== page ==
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September 14, 2018 8:39 am

The Palestinian Victimhood Narrative No Longer Sells

avatar by Mitchell Bard

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Palestinian Authority President Mahmoud Abbas speaks during a meeting of the Palestinian Central Council in Ramallah, January 14, 2018. Photo: Reuters / Mohamad Torokman.

After decades of accepting the idea that Palestinians deserve American financial assistance without offering anything in return, President Trump has finally said, “Enough.” Fed up with their lies and obduracy, he decided the Palestinians are not entitled to US taxpayer dollars to pay terrorists, support phony refugees, and line the pockets of corrupt leaders who enrich themselves, their families, and their cronies.

Cutting aid to UNRWA was long overdue because UNRWA is a poster child for the fraudulence of Palestinian claims. UNRWA has invented five million refugees and created a welfare system to guarantee their perpetual misery. The refugee problem could have been solved decades ago, as UNRWA originally envisioned, if the leaders in Lebanon, Egypt, Jordan, and Syria gave the Palestinians citizenship, took them out of camps, and allowed them to assimilate into their societies, where they already shared a common language, religion, and culture.

And how can anyone justify the fact that Palestinian leaders keep their people confined to camps. After Israel evacuated Gaza, the Palestinians said that they would build housing for refugees on the rubble of the settlements, and received billions of dollars for the project. I don’t think a single house was built for a single refugee.

Where did the money go?

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To Hamas, for building rockets and tunnels, and taking care of themselves at the expense of the people. Perhaps one day the refugees will grow tired of uselessly railing against Israel, and protest their jailors from Fatah and Hamas.

The Palestinians’ enablers immediately predicted the loss of US funding would create a humanitarian catastrophe in the territories. But where are the other 190 countries in the world that could fill the gap? Most of these countries declare their fealty to the Palestinian cause and vote for every UN resolution that feeds Palestinian fantasies. Of course, casting a vote is easy, because it costs them nothing. If they really cared, do you really believe a coalition of states, or the EU alone, could not replace the few hundred million dollars the United States was providing? The Arab oil producers could fund the Palestinian Authority’s annual budget out of a week’s oil revenues.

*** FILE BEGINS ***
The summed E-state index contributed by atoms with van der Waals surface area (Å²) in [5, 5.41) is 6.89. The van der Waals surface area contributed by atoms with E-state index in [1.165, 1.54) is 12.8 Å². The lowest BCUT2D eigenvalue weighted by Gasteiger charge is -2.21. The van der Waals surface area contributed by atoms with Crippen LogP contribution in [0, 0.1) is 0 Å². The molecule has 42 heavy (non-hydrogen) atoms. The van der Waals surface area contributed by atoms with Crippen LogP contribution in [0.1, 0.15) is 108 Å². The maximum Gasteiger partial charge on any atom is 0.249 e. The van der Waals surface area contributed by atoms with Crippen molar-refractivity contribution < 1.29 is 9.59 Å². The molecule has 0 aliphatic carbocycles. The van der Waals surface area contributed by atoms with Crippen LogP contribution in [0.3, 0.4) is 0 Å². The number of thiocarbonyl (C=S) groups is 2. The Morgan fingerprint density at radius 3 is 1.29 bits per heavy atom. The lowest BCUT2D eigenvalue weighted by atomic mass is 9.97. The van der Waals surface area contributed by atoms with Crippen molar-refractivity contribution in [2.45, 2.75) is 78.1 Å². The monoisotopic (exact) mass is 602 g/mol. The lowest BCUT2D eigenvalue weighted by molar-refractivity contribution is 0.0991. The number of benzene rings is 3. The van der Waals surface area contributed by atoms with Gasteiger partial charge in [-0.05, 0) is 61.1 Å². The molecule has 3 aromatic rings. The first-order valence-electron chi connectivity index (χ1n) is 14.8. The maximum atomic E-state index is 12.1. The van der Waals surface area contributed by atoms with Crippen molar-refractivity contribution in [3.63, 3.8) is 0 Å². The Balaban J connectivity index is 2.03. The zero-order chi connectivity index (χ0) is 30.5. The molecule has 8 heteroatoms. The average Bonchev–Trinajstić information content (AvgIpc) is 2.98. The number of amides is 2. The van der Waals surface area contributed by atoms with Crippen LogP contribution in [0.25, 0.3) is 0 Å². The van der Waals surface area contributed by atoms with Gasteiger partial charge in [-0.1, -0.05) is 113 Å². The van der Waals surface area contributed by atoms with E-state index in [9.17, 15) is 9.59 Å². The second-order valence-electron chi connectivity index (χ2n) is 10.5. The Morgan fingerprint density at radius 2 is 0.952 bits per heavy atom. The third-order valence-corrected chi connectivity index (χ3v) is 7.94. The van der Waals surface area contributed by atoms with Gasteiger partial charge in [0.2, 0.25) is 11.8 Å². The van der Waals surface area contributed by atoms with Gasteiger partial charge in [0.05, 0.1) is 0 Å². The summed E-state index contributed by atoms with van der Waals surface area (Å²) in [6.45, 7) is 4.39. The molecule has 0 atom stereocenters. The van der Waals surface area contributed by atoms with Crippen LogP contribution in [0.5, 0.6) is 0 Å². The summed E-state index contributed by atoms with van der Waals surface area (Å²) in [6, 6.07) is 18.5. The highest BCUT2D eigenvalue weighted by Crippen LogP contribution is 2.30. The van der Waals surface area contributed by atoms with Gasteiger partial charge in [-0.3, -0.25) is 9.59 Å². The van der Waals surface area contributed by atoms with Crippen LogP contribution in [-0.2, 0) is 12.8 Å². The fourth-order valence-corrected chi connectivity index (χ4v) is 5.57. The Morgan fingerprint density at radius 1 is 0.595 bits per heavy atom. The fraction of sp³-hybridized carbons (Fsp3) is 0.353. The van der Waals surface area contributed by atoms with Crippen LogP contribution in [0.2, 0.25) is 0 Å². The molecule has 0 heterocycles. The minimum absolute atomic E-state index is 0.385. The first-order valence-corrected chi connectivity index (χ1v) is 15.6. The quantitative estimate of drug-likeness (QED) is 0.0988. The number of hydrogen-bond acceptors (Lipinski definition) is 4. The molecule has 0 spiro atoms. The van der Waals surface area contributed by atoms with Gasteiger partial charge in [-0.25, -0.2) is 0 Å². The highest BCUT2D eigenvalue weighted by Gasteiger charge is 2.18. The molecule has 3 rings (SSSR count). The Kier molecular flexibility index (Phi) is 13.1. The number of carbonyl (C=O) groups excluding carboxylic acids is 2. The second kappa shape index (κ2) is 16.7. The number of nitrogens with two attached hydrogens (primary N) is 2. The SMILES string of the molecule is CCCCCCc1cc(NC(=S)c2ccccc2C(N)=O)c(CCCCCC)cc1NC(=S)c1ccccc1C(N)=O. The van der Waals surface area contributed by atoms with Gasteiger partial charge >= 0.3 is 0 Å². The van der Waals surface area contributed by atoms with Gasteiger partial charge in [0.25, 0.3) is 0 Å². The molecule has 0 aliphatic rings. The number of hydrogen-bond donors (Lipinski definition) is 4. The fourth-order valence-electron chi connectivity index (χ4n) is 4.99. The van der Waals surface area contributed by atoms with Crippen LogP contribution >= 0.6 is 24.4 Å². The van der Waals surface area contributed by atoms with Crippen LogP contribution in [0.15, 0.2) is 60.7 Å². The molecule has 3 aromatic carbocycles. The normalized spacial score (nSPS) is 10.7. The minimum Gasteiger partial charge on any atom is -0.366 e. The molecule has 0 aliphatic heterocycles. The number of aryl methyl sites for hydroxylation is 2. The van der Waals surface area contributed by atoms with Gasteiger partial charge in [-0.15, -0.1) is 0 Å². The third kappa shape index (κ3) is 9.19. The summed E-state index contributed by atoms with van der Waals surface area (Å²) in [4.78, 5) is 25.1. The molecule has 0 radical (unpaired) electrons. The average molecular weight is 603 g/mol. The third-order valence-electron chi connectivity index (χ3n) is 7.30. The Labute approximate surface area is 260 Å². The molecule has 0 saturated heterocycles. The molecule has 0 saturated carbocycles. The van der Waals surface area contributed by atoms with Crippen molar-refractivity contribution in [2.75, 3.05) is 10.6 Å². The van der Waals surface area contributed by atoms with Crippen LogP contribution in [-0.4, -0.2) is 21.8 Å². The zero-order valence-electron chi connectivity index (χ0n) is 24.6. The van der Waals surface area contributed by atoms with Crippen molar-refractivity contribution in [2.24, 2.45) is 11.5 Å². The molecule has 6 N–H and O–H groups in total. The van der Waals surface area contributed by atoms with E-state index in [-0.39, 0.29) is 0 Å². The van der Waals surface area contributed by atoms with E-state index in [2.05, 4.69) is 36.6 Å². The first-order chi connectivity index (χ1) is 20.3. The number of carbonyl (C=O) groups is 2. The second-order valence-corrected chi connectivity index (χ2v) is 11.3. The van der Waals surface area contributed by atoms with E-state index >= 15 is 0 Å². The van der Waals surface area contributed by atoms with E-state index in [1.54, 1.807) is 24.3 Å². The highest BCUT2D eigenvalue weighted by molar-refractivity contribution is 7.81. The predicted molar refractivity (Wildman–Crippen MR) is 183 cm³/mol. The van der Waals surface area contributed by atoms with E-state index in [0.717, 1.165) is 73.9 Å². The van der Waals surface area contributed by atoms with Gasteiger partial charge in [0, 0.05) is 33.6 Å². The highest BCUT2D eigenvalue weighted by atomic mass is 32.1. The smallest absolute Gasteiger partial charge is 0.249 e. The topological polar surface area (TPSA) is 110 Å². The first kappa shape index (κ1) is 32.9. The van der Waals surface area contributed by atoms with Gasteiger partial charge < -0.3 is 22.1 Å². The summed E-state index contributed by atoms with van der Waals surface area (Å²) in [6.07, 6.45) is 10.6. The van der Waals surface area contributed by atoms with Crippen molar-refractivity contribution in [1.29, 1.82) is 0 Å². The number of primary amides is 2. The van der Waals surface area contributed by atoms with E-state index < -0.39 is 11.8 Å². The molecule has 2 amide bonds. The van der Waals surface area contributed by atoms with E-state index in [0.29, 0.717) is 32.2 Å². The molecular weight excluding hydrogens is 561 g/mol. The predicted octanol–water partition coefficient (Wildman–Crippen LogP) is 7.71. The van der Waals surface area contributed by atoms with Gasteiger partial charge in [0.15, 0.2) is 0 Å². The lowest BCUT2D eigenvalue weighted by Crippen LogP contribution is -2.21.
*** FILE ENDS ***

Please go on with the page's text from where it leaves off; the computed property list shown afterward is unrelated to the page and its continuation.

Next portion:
What if all the groups and individuals promoting the antisemitic boycott of Israel gave money to help the Palestinians rather than spending their money on convincing artists not to perform in Israel, pushing propaganda on college campuses, or interfering with employment opportunities for Palestinians who want to work for Israelis? I’m sure Roger Waters, Viggo Mortensen, Penelope Cruz, and the other thousand or so celebrity BDS advocates could come up with enough money to take care of the people they claim to care for so much.

Come to think of it, why haven’t the Palestinians, who love to copy the pro-Israel community’s ideas, sold Palestine Bonds. Israel raises more than $1 billion from donors in the US alone. Surely all the supporters of JVP and SJP, CAIR, and the other groups professing concern for the Palestinians would rush to their brokers to buy Palestine Bonds.

But the PA has no money to repay the bondholders. Maybe if tens of millions of dollars were not going to pay terrorists in Israeli jails and the families of martyrs they could have a bond campaign. But, if they did raise money from bonds, would the corrupt Palestinian leaders just embezzle it and continue to pay the terrorists?

People complaining about Trump have forgotten that the Palestinians conceded nothing to Obama. To the contrary, the Palestinians grew more obstinate in reaction to Obama’s sympathy for their cause. Mahmoud Abbas, who had been negotiating with Ehud Olmert before Obama took office, refused to negotiate with Benjamin Netanyahu for his entire term.